Bud Light traders face homophobic slurs over Dylan Mulvaney’s fiasco
The real losers in the bud-light fiasco: Truck drivers claim they were scammed and abused, while 500 independent dealers are “really hurt” by the boycott following the disastrous Dylan Mulvaney campaign
- A former Anheuser-Busch executive said the “biggest losers” from the Bud Light boycott were independent beer retailers across America
- Some truck drivers who deliver the beer have been victims of homophobic slurs
- Distributors have suffered after a boycott of Bud’s partnership with Dylan Mulvaney led to a slump in sales
Truckers distributing Bud Light across America have been met with insults including homophobic slurs following the backlash over the beer’s Dylan-Mulvaney partnership.
Details of the incidents came as a former Anheuser-Busch executive said independent distributors were the “biggest losers” amid the ongoing excitement.
Several have reported that a drop in Bud Light sales has hurt business. Many are family businesses independent of Anheuser-Busch who were caught off guard by the Mulvaney collaboration and the backlash that followed.
Some said their drivers pointed the middle finger at them and were even called “gay beer sellers”. abc news.
Anheuser-Busch is now desperate to win back customers who have boycotted its products, which include Budweiser and Michelob.
It is alleged that Bud Light traders have been insulted over the beer’s partnership with Dylan Mulvaney. A former Anheuser-Busch executive said independent distributors were the “biggest losers” in the debacle
Anheuser-Busch is now desperate to win back customers who have boycotted its products, which include Budweiser and Michelob
Anson Frericks, who resigned from his Anheuser-Busch leadership position last year, said, “The biggest losers here are the 500 independent companies in the US that sell Anheuser-Busch products.” Those are the people who really hurt. ‘
The president of one distributor said the distributors and their employees were in a “really bad situation” and bemoaned the “frustrating” situation.
Some of the distributors are considering increasing the salaries of workers who rely on commissions after sales and sales plummeted as a result of the ongoing boycott.
The Pestinger Distribution Company in Kansas told ABC that sales of Bud Light have fallen about 30 percent in recent weeks. Owner Matt Pestinger said, “We’re a little stressed because you never want to be in the red.”
He said he still has faith in Anheuser-Busch’s leadership and “[respects] the way they dealt with it.
Another CEO said the workers “felt it.”
A third added: “Ultimately, the people who are most impacted are the local small retailers and wholesalers in your community.”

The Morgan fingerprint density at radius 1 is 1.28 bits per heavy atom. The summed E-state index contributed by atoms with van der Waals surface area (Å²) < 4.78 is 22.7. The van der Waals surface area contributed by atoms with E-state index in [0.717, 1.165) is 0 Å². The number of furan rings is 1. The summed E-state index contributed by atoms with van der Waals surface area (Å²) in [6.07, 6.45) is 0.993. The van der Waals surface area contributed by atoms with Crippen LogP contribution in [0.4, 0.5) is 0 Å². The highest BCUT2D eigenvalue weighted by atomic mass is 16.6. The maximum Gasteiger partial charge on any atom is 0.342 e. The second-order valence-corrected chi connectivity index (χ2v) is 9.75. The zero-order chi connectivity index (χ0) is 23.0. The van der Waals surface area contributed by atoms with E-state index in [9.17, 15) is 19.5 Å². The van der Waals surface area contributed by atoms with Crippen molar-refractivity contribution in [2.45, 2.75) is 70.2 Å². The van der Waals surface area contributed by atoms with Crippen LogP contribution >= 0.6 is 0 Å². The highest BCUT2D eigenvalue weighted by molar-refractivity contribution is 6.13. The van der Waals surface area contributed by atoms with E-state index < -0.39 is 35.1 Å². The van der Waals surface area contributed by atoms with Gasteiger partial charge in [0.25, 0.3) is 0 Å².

Anheuser-Busch, the company that owns Budweiser and Bud Light, has lost $15 billion in value since the merger was announced.
Budweiser recently teamed up with Harley-Davidson for a macho commercial showing beer cans bearing the motorcycle manufacturer’s logo – as company executives try to win back customers.
Bud Light’s partnership with trans influencer Dylan Mulvaney has caused sales to drop
The commercial shows a grey-haired male mechanic working on a Harley before showing three men drinking beer.
Of a rock instrumental, a male narrator says, “The greatest legacies are built with courage and resilience, one detail at a time.” “This bud is for you.”
The masculine tone is in stark contrast to Bud Light’s ill-fated partnership with 26-year-old Mulvaney, which saw the trans influencer receive a can of beer with her face on it to celebrate 365 days of “femininity.”
And while Anheuser-Busch has fallen in value, competitors have added $3.2 billion to the market value of their brands.
Molson Coors, owner of Coors Lite, saw a $2.2 billion increase in market value, about 20 percent, while Heineken saw a $1 billion increase — an increase of 1.7 percent.
Bud Light sales have declined significantly since the beer’s partnership with Dyland Mulvaney, and analysts at JPMorgan expect that will cause Anheuser-Busch’s earnings to fall 26% this year
Bud Light sales are down more than 23 percent since the week ended May 6, according to JPMorgan beverage analyst Jared Dinges.
He said the bank expects US volumes to fall by 12 to 13 percent over the course of a year.
“We believe there is a subset of American consumers who will not be drinking Bud Light anytime soon,” analysts said Tuesday.
He added: “Since early April, shares have underperformed their EU beer peers by 15%.”
“We believe this is due to the uncertainty in the US as investor focus has clearly shifted to the potential impact of the bud light controversy.”